John Edwards And Iraq War Now That

John Edwards and the Iraq War

Now that John Kerry has chosen John Edwards as his running mate, I looked around for some Edwards quotes on Iraq. Some good ones are at On the Issues. One thing that hadn’t been clear to me before was Edwards’ antipathy to Halliburton and his critique of “unbid contracts.” Edwards as a trial lawyer who helped consumers get their due from rich corporations that had harmed them would be ideally placed to take on the whole issue of Halliburton and the ways in which the Bush administration has mishandled Iraq by funneling huge amounts of money into expensive contracts that did not even employ many Iraqis. That is to say, Edwards may be the Anti-Cheney in ways that could be important to the campaign. Cheney’s use of foul language on the Senate floor and increasing testiness suggest that he feels vulnerable on the Halliburton issue. One of the scandals that has been reported but hasn’t really broken yet is the way in which Halliburton gained contracts to provide services to US troops in an emergency but has been unable actually to provide those services. The summer of 2003 was hell on the troops because they had no quonset huts or air conditioning. Their shaving cream cans were exploding in the desert. Why didn’t the army just build them quonset huts? Because that task had been contracted out to civilians. And why didn’t civilians do the job? Because civilians cannot be ordered into a war zon, and Halliburton and KBR often simply could not put enough civilian personnel into the field to do the jobs contracted for in a timely manner. Who suffered? The US troops. Why? Because the Bush administration gave a soldier’s job to wealthy civilian corporations unequipped to handle it. Edwards is well placed to make hay with this sort of thing if he is canny about it.

Here are the Edwards quotes from On the Issues:


‘ Supporting Iraq war OK, but how war was conducted not OK

Q: You voted for the Iraq resolution, which basically gave the president power to use any means that he deemed necessary and appropriate, including military force, to respond to the perceived threat of Saddam Hussein. How can you criticize the president on his Iraq policy when you handed him a blank check?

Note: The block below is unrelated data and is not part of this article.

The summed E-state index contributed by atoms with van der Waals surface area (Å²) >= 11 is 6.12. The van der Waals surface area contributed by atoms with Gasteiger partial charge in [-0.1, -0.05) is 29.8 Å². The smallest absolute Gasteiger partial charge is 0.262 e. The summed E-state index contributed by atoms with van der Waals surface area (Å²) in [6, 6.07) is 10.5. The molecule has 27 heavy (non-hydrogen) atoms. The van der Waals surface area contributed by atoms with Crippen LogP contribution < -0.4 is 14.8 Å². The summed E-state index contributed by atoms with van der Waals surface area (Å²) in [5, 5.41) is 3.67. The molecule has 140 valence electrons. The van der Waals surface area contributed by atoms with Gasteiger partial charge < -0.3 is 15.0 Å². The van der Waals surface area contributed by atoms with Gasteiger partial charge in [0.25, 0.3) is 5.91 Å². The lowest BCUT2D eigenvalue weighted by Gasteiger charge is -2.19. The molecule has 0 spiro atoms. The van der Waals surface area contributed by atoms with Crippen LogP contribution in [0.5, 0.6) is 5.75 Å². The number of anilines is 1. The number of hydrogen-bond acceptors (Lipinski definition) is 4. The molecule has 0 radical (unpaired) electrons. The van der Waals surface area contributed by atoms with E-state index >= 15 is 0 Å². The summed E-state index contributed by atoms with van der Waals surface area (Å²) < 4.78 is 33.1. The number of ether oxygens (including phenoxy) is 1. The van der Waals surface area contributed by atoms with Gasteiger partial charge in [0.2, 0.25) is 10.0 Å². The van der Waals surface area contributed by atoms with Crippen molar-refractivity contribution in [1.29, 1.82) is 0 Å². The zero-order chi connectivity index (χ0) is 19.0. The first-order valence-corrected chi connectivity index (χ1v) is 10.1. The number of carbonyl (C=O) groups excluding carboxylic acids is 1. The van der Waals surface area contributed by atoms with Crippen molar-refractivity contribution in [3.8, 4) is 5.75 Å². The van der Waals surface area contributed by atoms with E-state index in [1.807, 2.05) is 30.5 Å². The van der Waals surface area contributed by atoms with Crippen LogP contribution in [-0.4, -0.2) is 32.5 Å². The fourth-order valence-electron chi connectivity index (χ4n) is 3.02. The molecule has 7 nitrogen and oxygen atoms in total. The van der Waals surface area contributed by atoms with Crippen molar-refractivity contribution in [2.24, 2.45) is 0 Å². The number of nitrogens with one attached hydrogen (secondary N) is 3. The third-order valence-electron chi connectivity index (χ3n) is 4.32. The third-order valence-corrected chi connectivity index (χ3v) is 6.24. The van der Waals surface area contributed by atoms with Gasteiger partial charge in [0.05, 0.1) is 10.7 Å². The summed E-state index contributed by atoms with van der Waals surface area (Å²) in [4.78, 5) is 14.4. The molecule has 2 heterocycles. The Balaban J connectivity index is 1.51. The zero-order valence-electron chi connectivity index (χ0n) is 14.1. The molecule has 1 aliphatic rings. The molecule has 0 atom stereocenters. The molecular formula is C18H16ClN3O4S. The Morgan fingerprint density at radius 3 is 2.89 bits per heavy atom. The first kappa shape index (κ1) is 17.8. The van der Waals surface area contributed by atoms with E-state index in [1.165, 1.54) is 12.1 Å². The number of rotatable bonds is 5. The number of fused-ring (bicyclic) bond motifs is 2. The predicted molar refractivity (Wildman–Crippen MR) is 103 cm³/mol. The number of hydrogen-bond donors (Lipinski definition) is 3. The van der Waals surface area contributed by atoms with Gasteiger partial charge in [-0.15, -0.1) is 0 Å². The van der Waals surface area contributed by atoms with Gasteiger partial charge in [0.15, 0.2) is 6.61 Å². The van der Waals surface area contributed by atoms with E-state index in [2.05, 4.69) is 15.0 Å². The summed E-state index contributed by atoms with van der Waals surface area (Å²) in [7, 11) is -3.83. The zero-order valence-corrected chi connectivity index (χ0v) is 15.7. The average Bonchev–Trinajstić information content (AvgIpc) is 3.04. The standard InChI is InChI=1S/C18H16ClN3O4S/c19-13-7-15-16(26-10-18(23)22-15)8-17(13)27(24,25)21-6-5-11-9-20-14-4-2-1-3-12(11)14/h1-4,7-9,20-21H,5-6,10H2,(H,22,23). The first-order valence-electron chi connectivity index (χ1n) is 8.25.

EDWARDS: I took this responsibility very seriously. I said that it was critical that this not be done by America alone, that it not be an American operation, and now this is not internationalized. For the most part, it’s America doing it alone, which I believe is an enormous mistake.

Q: Well, then, why didn’t you not vote for it? Why didn’t you insist on caveats? It was a blank check. Why?

EDWARDS: The answer is, what we did is we voted on a resolution. It is for the president to determine how to conduct the war. That’s his responsibility. This president has failed in his responsibility. Neither [Kerry nor I] would’ve conducted this operation the way he conducted it.

Source: Democratic 2004 primary debate at USC Feb 26, 2004

Voted for war in Iraq but against $87B-and it’s consistent

Q: After voting to authorize the president to go to war in Iraq in 2002, you voted last fall against an $87 billion expenditure to support the troops there and aid the anti-terrorism effort. Why aren’t they inconsistent?

EDWARDS: Because I said before the first resolution was ever voted on in the Congress, that in order for this effort to be successful it was absolutely critical that when we reached this stage that it be international, that it not be an American occupation. And so long as it was that, we’d see the problems we’ve seen right now. Bush needed to change course. We needed to have the UN in charge of the civilian authority.

Q: So was it a protest vote?

EDWARDS: It was not a protest vote. Had I been the deciding vote, I would have voted exactly the same way. Because what would have happened, had that occurred, is the president would have immediately come back to the Congress with a plan, changing course. We came to the point where we had to stand up and take responsibility.

Source: Democratic 2004 Primary Debate at St. Anselm College Jan 22, 2004

Saddam’s trial will reveal atrocities, but won’t end terror

Q: How do you reconcile Saddam’s capture with continued fear of terrorism?

EDWARDS: The trial of Saddam Hussein is going to reveal the atrocities that he’s been engaged in and some of the incredible conduct that’s occurred in Iraq during the time of his reign. But the reality of protecting the American people is, there’s a still great deal of work to be done. Everybody across America knows that we have nuclear and chemical plants that are not adequately protected; that we are extraordinarily vulnerable through our ports. We don’t have a comprehensive warning system in place, we don’t have a comprehensive response system. And we know is that we know that terrorist cells exist all over this country. We need to do a much more effective job of putting humans inside those terrorist cells so that we can stop them before they do us harm . . .

Source: Democratic 2004 Presidential Primary Debate in Iowa Jan 4, 2004

Leadership means standing up for what you believe in

Q: Please respond to the variety of opinions expressed by your rivals on the Iraq war.

EDWARDS: Leadership is standing up for what you believe in. I believe Saddam was a threat; I voted for the congressional resolution. Then the president says, “I want $87 billion.” I am not willing to give a blank check.

Source: Democratic Presidential 2004 Primary Debate in Detroit Oct 27, 2003